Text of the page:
• providing legos or other building materials for students to explore and construct models of things, events or processes, such as a model of the economic process (raw materials to your dinner plate, for instance)  Here is a link to a student interviewed by Wes Fryer regarding Lego and Creativity
  • providing truly open-ended questions in math class (For instance, “how much candy gets distributed at Halloween?”) and allowing students to struggle with determining which variables are important and relevant.
  • encouraging students to assume the role of detective or when approaching a problem in science (or any other) class (“What happened here?”)
  • making time in the computer lab for students to pursue creative interests (blogging, animation, recording music, etc…)

What other activities have you tried or seen that would qualify as playful and therefore open to creative approaches?

Mentorship – A Community-School Partnership

This past weekend I attended a parent engagement workshop (see my reflections here), and since then I have been thinking about an example that I provided where our Intermediate Student Success Teacher (ISST) is reaching out to local businesses to establish a program aimed at keeping our most at risk students engaged and committed to school.  Shelley Neill, our ISST, has spent the last several months researching and developing a program that will run in cycles throughout the year, targeting students who are at risk for a variety of reasons, including their own or family members’ mental health and/or substance abuse issues, learning disabilities and lack of success in school, behavioural concerns and a variety of other factors that mix and mingle to make school a more difficult place for these students to spend time.  The bottom line is that these kiddos are the ones that are most likely to consider dropping out prior to completing high school.  In a recent blog post on truancy, I blogged about the importance of a caring adult who will hold tight to our at risk students, through thick and thin, to keep them in school.  For many of our at risk students, Shelley is that person at our school.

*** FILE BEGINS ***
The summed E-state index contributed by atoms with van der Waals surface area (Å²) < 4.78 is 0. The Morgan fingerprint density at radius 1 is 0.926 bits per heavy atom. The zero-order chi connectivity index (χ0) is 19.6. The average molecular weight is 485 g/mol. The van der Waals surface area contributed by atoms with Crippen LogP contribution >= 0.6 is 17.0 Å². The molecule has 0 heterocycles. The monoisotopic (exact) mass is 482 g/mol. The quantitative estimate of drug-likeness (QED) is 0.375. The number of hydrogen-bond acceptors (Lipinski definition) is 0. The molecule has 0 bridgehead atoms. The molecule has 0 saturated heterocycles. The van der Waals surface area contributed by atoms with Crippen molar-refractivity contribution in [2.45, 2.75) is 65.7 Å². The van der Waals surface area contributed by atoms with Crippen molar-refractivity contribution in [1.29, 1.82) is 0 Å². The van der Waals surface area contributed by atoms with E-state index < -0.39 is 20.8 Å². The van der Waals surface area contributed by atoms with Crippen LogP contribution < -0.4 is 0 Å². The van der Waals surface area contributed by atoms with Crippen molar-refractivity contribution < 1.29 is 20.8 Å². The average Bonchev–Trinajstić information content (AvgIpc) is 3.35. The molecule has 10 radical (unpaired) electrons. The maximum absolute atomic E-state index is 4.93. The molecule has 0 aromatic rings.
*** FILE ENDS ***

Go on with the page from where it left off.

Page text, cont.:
The connections that she is establishing with local business owners, while a project in its early days, is one that I think will serve at least 2 purposes and one that I think holds the promise of many unexpected benefits.  To begin with, local businesses will have a connection to our school and will know more of our students as individuals.  My hope is that this will create an atmosphere of greater trust between the school and the businesses, some of which are less than 100 metres from our front door.  When our students are out and about beyond school hours, they may be seen in a more positive light.

The second positive of the project, and the one that is more immediately a benefit to our at risk students, is that the partnerships will provide opportunity for mentorship.  If Shelley is successful in matching students to businesses, there will be a human connection made, and imagine the impact of having a member of the community, previously a stranger, becoming another caring adult to advocate and support the students.  As students meet with and work with the business owners and community members, they will be learning the skills that they will need to undertake similar endeavours after their schooling.  It may be that for some of our at risk students, these mentoring relationships will give them the fuel they need to continue on with their schooling.

Ultimately, I believe that many of our at risk students feel that they are powerless to change their lives.  Shelley’s program will marry the business/community partnerships with an in school program aimed to encourage students to see themselves as agents of change within their own lives.  Her program, the result of several years of working with at risk students as well as research into current trends and practices, is rigorous and frank in its approach.  She tells students that she is going to “stick to you like a wet kleenex” to ensure that they are successful in the program.